The Swiss Army Knife of Vector Graphics Scripting – Scriptographer ported t...


Paper.js - The Swiss Army Knife of Vector Graphics Scripting Build Status NPM

If you want to work with Paper.js, simply download the latest "stable" version

- Website: - Questions: - Discussion forum: - Mainline source code:
- Twitter: @paperjs
- Latest releases:
- Pre-built development versions:
  and [prebuilt/dist](

Installing Paper.js

The recommended way to install and maintain Paper.js as a dependency in your
project is through the Node.js Package Manager (NPM)
for browsers, Node.js or Electron.

If NPM is already installed, simply type one of these commands in your project

  1. ```sh
  2. npm install paper
  3. ```

Upon execution, you will find a paper folder inside the project's
node_modules folder.

For more information on how to install Node.js and NPM, read the chapter

Which Version to Use

The various distributions come with two different pre-build versions of
Paper.js, in minified and normal variants:

- paper-full.js – The full version for the browser, including PaperScript
  support and Acorn.js
- paper-core.js – The core version for the browser, without PaperScript
  support nor Acorn.js. You can use this to shave off some bytes and compilation
  time when working with JavaScript directly.

Installing Node.js and NPM

Node.js comes with the Node Package Manager (NPM). There are many tutorials
explaining the different ways to install Node.js on different platforms. It is
generally not recommended to install Node.js through OS-supplied package
managers, as the its development cycles move fast and these versions are often

On macOS, Homebrew is a good option if one version of
Node.js that is kept up to date with brew upgrade is enough:  

NVM can be used instead to install and
maintain multiple versions of Node.js on the same platform, as often required by
different projects:  

Homebrew is recommended on macOS also if you intend to install Paper.js with
rendering to the Canvas on Node.js, as described in the next paragraph.

For Linux, see to locate 32-bit and 64-bit
Node.js binaries as well as sources, or use NVM, as described in the paragraph

Installing Paper.js Using NPM

Paper.js comes in three different versions on NPM: paper, paper-jsdom and
paper-jsdom-canvas. Depending on your use case, you need to required a
different one:

- paper is the main library, and can be used directly in a browser
  context, e.g. a web browser or worker.
- paper-jsdom is a shim module for Node.js, offering headless use with SVG
  importing and exporting through jsdom.
- paper-jsdom-canvas is a shim module for Node.js, offering canvas rendering
  through Node-Canvas as well as
  SVG importing and exporting through jsdom.

In order to install paper-jsdom-canvas, you need the [Cairo Graphics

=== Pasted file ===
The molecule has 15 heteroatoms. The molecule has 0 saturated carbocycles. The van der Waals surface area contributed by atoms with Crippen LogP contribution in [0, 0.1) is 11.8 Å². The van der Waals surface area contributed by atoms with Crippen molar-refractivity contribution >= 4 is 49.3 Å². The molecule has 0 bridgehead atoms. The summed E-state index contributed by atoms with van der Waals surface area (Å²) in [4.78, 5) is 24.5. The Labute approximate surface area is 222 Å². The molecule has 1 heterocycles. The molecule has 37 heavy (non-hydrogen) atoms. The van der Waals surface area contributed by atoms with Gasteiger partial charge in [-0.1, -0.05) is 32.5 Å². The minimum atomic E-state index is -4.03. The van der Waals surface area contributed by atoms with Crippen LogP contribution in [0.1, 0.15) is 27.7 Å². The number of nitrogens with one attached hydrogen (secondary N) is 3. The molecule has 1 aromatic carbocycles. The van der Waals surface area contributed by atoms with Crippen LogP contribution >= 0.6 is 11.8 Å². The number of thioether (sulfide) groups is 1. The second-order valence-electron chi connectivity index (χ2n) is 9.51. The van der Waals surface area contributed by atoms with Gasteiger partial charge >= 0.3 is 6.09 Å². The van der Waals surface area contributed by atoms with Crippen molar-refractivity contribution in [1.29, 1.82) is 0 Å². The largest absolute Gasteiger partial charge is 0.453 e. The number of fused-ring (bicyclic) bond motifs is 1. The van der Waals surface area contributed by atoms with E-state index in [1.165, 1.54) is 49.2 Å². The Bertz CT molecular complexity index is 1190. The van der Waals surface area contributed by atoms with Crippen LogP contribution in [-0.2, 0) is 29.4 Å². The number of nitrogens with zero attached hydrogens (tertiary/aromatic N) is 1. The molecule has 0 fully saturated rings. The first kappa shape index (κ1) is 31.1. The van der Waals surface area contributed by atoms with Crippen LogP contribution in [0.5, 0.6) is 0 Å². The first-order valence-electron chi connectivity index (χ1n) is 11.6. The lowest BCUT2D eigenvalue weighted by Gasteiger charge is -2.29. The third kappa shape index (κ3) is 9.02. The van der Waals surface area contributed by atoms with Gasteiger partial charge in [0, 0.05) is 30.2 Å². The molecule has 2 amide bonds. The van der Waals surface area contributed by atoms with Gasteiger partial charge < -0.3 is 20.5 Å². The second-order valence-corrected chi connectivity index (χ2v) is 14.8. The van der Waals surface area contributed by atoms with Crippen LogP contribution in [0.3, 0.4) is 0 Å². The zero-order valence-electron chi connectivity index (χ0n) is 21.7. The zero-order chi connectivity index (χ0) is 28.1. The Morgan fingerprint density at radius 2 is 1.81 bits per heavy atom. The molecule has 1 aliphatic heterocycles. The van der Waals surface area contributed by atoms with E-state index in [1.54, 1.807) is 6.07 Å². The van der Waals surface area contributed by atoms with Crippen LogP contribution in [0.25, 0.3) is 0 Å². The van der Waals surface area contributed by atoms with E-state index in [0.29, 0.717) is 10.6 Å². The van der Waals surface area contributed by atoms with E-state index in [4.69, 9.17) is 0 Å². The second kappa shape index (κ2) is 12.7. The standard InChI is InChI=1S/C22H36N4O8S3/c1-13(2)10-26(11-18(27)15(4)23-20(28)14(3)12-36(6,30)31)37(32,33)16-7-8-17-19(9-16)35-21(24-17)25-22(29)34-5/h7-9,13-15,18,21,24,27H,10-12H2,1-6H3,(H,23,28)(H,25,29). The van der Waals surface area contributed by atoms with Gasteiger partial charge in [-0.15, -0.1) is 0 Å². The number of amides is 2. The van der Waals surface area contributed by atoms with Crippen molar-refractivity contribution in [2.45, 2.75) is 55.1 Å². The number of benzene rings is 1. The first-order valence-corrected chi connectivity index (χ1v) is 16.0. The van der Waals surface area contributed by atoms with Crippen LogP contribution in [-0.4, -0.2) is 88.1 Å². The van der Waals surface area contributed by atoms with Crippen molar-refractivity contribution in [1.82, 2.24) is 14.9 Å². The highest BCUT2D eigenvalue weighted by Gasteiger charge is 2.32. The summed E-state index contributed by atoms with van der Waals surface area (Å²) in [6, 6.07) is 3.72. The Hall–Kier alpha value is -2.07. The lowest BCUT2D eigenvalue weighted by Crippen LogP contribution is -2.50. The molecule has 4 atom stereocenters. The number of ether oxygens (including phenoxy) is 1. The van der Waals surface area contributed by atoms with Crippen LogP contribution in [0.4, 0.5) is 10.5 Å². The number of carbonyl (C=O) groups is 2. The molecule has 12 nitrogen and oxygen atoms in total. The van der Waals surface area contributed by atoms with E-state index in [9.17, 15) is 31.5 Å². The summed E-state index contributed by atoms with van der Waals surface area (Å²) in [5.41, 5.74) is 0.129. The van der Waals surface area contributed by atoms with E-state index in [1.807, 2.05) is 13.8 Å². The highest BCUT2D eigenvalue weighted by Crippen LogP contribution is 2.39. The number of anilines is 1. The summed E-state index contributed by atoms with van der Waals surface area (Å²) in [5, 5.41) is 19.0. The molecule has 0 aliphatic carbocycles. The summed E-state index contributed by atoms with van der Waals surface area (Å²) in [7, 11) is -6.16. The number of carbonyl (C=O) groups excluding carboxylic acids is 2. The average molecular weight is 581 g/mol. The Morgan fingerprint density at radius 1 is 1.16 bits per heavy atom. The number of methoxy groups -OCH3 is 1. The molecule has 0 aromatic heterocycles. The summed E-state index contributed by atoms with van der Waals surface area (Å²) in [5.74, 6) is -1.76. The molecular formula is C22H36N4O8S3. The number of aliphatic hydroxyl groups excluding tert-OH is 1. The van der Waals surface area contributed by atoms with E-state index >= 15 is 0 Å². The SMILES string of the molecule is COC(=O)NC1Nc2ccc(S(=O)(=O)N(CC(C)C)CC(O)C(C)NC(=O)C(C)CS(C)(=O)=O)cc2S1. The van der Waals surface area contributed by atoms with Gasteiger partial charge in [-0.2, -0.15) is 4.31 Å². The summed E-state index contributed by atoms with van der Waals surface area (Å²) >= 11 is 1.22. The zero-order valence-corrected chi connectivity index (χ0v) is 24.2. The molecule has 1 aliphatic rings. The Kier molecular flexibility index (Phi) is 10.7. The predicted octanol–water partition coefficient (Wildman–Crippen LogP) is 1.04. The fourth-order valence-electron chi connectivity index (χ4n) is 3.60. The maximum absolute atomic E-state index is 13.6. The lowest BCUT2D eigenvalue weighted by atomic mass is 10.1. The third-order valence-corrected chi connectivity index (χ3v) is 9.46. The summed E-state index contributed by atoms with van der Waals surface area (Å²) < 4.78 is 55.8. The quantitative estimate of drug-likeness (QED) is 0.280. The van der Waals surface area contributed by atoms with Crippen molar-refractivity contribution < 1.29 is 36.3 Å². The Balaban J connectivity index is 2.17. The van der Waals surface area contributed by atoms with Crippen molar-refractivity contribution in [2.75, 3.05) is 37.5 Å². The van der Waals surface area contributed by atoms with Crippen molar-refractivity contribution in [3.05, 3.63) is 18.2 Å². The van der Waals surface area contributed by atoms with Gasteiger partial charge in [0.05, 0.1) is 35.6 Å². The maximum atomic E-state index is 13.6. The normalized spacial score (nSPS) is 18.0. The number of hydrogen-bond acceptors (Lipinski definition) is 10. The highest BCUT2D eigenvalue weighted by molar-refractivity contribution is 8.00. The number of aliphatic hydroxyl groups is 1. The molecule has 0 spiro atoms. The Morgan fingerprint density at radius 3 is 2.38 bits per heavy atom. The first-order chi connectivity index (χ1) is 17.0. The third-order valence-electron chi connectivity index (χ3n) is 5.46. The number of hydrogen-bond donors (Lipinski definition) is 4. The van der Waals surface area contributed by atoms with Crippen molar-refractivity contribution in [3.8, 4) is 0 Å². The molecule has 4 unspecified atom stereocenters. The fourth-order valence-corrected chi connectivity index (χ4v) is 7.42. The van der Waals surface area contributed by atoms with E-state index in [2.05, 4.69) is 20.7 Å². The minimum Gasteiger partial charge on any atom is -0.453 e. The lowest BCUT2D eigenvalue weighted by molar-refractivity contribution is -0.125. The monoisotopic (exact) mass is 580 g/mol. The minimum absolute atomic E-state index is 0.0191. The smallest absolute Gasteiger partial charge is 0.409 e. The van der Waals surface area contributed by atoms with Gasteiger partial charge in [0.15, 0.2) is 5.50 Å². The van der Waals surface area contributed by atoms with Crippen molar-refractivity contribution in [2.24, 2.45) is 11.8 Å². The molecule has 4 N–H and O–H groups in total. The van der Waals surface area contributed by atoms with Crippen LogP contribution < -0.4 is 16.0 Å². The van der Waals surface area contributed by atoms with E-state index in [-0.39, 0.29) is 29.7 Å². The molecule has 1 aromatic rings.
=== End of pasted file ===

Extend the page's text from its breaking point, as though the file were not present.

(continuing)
library]( installed in your system:

Installing Native Dependencies

Paper.js relies on Node-Canvas for
rendering, which in turn relies on the native libraries

Installing Native Dependencies on macOS

Paper.js relies on Node-Canvas for rendering, which in turn relies on Cairo and
Pango. The easiest way to install Cairo is through
Homebrew, by issuing the command:

    brew install cairo pango

Note that currently there is an issue on macOS with Cairo. If the above causes
errors, the following will most likely fix it:

    PKG_CONFIG_PATH=/opt/X11/lib/pkgconfig/ npm install paper

Also, whenever you would like to update the modules, you will need to execute:

    PKG_CONFIG_PATH=/opt/X11/lib/pkgconfig/ npm update

If you keep forgetting about this requirement, or would like to be able to type
simple and clean commands, add this to your .bash_profile file:

    # PKG Config for Pango / Cairo
    export PKG_CONFIG_PATH=/usr/local/lib/pkgconfig:/opt/X11/lib/pkgconfig

After adding this line, your commands should work in the expected way:

    npm install paper
    npm update

Installing Native Dependencies on Debian/Ubuntu Linux

    sudo apt-get install pkg-config libcairo2-dev libpango1.0-dev libssl-dev libjpeg62-dev libgif-dev

You might also need to install the build-essential package if you don't usually
build from c++ sources:

    sudo apt-get install build-essential

Installing Native Dependencies for Electron

In order to build Node-Canvas for use of paper-jsdom-canvas in Electron, which
is likely to use a different version of V8 than the Node binary installed in
your system, you need to manually specify the location of Electron’s headers.
Follow these steps to do so:

[Electron — Using Native Node

After Native Dependencies have been installed

You should now be able to install the Paper.js module with jsdom and Canvas
rendering from NPM:

    npm install paper-jsdom-canvas


The main Paper.js source tree is hosted on
GitHub.git is required to create a
clone of the repository, and can be easily installed through your preferred
package manager on your platform.

Get the Source

    git clone --recursive git://
    cd paper.js

To refresh your clone and fetch changes from origin, run:

    git fetch origin

To update the jsdoc-toolkit submodule, used to generate the documentation,

    git submodule update  --init --recursive

Setting Up For Building

Paper.js uses Gulp.js for building, and has a couple of
dependencies as NPM modules. Read the chapter [Installing Node.js and
NPM](#installing-nodejs-and-npm) if you still need to install these.

Due to a conflict in Gulp 3 that could only be resolved using package
resolution, we recently switched from NPM to yarn for development, which also
needs to be installed now. See
Installing Yarn for details.

In order to be able to build Paper.js, after checking out the repository, paper
has dependencies that need to be installed. Install them by issuing the
following commands from the Paper.js directory:

    yarn install

Building the Library

The Paper.js sources are distributed across many separate files, organised in